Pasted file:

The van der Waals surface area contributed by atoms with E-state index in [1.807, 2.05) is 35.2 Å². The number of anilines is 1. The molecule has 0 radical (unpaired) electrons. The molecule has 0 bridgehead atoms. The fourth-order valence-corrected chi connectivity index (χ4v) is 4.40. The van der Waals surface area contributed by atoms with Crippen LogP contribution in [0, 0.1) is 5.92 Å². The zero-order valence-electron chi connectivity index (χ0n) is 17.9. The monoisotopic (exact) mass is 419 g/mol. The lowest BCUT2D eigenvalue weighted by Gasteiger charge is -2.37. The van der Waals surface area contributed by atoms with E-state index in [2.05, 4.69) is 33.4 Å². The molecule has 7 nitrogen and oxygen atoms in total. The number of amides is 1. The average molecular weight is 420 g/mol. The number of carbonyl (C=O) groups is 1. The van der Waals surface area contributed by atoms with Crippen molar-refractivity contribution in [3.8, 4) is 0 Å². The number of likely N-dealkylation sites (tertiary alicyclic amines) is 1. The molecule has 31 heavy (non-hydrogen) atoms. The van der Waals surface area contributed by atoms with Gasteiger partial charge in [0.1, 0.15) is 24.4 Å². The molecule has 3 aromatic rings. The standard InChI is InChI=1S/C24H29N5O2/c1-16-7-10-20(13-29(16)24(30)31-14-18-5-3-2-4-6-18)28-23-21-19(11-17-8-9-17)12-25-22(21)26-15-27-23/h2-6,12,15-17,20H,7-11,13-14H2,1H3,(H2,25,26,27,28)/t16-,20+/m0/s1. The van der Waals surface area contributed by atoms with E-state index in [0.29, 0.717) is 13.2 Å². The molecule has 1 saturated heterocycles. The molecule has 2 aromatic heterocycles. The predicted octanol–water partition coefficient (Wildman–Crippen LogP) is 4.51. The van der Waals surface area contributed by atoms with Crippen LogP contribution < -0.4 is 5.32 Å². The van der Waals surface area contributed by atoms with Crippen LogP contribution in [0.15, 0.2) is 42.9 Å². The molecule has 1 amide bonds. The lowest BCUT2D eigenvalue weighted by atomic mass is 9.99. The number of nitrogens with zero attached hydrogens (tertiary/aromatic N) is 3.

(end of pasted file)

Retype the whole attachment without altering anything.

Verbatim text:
The van der Waals surface area contributed by atoms with E-state index in [1.807, 2.05) is 35.2 Å². The number of anilines is 1. The molecule has 0 radical (unpaired) electrons. The molecule has 0 bridgehead atoms. The fourth-order valence-corrected chi connectivity index (χ4v) is 4.40. The van der Waals surface area contributed by atoms with Crippen LogP contribution in [0, 0.1) is 5.92 Å². The zero-order valence-electron chi connectivity index (χ0n) is 17.9. The monoisotopic (exact) mass is 419 g/mol. The lowest BCUT2D eigenvalue weighted by Gasteiger charge is -2.37. The van der Waals surface area contributed by atoms with E-state index in [2.05, 4.69) is 33.4 Å². The molecule has 7 nitrogen and oxygen atoms in total. The number of amides is 1. The average molecular weight is 420 g/mol. The number of carbonyl (C=O) groups is 1. The van der Waals surface area contributed by atoms with Crippen molar-refractivity contribution in [3.8, 4) is 0 Å². The number of likely N-dealkylation sites (tertiary alicyclic amines) is 1. The molecule has 31 heavy (non-hydrogen) atoms. The van der Waals surface area contributed by atoms with Gasteiger partial charge in [0.1, 0.15) is 24.4 Å². The molecule has 3 aromatic rings. The standard InChI is InChI=1S/C24H29N5O2/c1-16-7-10-20(13-29(16)24(30)31-14-18-5-3-2-4-6-18)28-23-21-19(11-17-8-9-17)12-25-22(21)26-15-27-23/h2-6,12,15-17,20H,7-11,13-14H2,1H3,(H2,25,26,27,28)/t16-,20+/m0/s1. The van der Waals surface area contributed by atoms with E-state index in [0.29, 0.717) is 13.2 Å². The molecule has 1 saturated heterocycles. The molecule has 2 aromatic heterocycles. The predicted octanol–water partition coefficient (Wildman–Crippen LogP) is 4.51. The van der Waals surface area contributed by atoms with Crippen LogP contribution < -0.4 is 5.32 Å². The van der Waals surface area contributed by atoms with Crippen LogP contribution in [0.15, 0.2) is 42.9 Å². The molecule has 1 amide bonds. The lowest BCUT2D eigenvalue weighted by atomic mass is 9.99. The number of nitrogens with zero attached hydrogens (tertiary/aromatic N) is 3.